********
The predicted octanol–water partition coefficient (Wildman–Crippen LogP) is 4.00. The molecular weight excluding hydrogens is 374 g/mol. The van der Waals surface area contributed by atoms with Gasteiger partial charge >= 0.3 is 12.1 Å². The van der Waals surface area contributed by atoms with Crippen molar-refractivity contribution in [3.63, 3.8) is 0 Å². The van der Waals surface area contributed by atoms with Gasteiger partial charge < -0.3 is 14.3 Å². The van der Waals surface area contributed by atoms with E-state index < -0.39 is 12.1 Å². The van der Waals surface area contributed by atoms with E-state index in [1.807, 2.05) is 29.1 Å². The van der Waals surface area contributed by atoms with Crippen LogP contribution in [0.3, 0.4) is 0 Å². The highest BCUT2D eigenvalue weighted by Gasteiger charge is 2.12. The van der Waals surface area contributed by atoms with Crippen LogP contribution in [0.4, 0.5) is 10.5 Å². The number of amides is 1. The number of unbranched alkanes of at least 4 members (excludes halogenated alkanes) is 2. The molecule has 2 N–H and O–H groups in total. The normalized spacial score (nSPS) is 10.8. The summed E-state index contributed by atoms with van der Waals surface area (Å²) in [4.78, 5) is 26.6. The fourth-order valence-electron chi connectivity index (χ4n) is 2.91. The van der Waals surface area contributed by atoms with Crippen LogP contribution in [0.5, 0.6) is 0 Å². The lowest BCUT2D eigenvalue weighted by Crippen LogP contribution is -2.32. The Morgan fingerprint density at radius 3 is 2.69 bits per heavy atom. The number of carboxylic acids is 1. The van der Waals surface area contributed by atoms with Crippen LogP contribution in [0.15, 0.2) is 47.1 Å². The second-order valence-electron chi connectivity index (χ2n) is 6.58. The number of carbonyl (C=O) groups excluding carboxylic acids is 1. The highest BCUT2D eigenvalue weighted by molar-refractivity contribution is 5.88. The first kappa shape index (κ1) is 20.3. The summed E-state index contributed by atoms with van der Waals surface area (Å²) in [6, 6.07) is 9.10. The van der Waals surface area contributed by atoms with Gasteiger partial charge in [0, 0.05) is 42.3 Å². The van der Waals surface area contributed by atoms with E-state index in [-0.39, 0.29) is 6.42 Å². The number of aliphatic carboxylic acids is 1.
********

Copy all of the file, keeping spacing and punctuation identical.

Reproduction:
The predicted octanol–water partition coefficient (Wildman–Crippen LogP) is 4.00. The molecular weight excluding hydrogens is 374 g/mol. The van der Waals surface area contributed by atoms with Gasteiger partial charge >= 0.3 is 12.1 Å². The van der Waals surface area contributed by atoms with Crippen molar-refractivity contribution in [3.63, 3.8) is 0 Å². The van der Waals surface area contributed by atoms with Gasteiger partial charge < -0.3 is 14.3 Å². The van der Waals surface area contributed by atoms with E-state index < -0.39 is 12.1 Å². The van der Waals surface area contributed by atoms with E-state index in [1.807, 2.05) is 29.1 Å². The van der Waals surface area contributed by atoms with Crippen LogP contribution in [0.3, 0.4) is 0 Å². The highest BCUT2D eigenvalue weighted by Gasteiger charge is 2.12. The van der Waals surface area contributed by atoms with Crippen LogP contribution in [0.4, 0.5) is 10.5 Å². The number of amides is 1. The number of unbranched alkanes of at least 4 members (excludes halogenated alkanes) is 2. The molecule has 2 N–H and O–H groups in total. The normalized spacial score (nSPS) is 10.8. The summed E-state index contributed by atoms with van der Waals surface area (Å²) in [4.78, 5) is 26.6. The fourth-order valence-electron chi connectivity index (χ4n) is 2.91. The van der Waals surface area contributed by atoms with Crippen LogP contribution in [0.5, 0.6) is 0 Å². The lowest BCUT2D eigenvalue weighted by Crippen LogP contribution is -2.32. The Morgan fingerprint density at radius 3 is 2.69 bits per heavy atom. The number of carboxylic acids is 1. The van der Waals surface area contributed by atoms with Crippen LogP contribution in [0.15, 0.2) is 47.1 Å². The second-order valence-electron chi connectivity index (χ2n) is 6.58. The number of carbonyl (C=O) groups excluding carboxylic acids is 1. The highest BCUT2D eigenvalue weighted by molar-refractivity contribution is 5.88. The first kappa shape index (κ1) is 20.3. The summed E-state index contributed by atoms with van der Waals surface area (Å²) in [6, 6.07) is 9.10. The van der Waals surface area contributed by atoms with Gasteiger partial charge in [0, 0.05) is 42.3 Å². The van der Waals surface area contributed by atoms with E-state index in [-0.39, 0.29) is 6.42 Å². The number of aliphatic carboxylic acids is 1.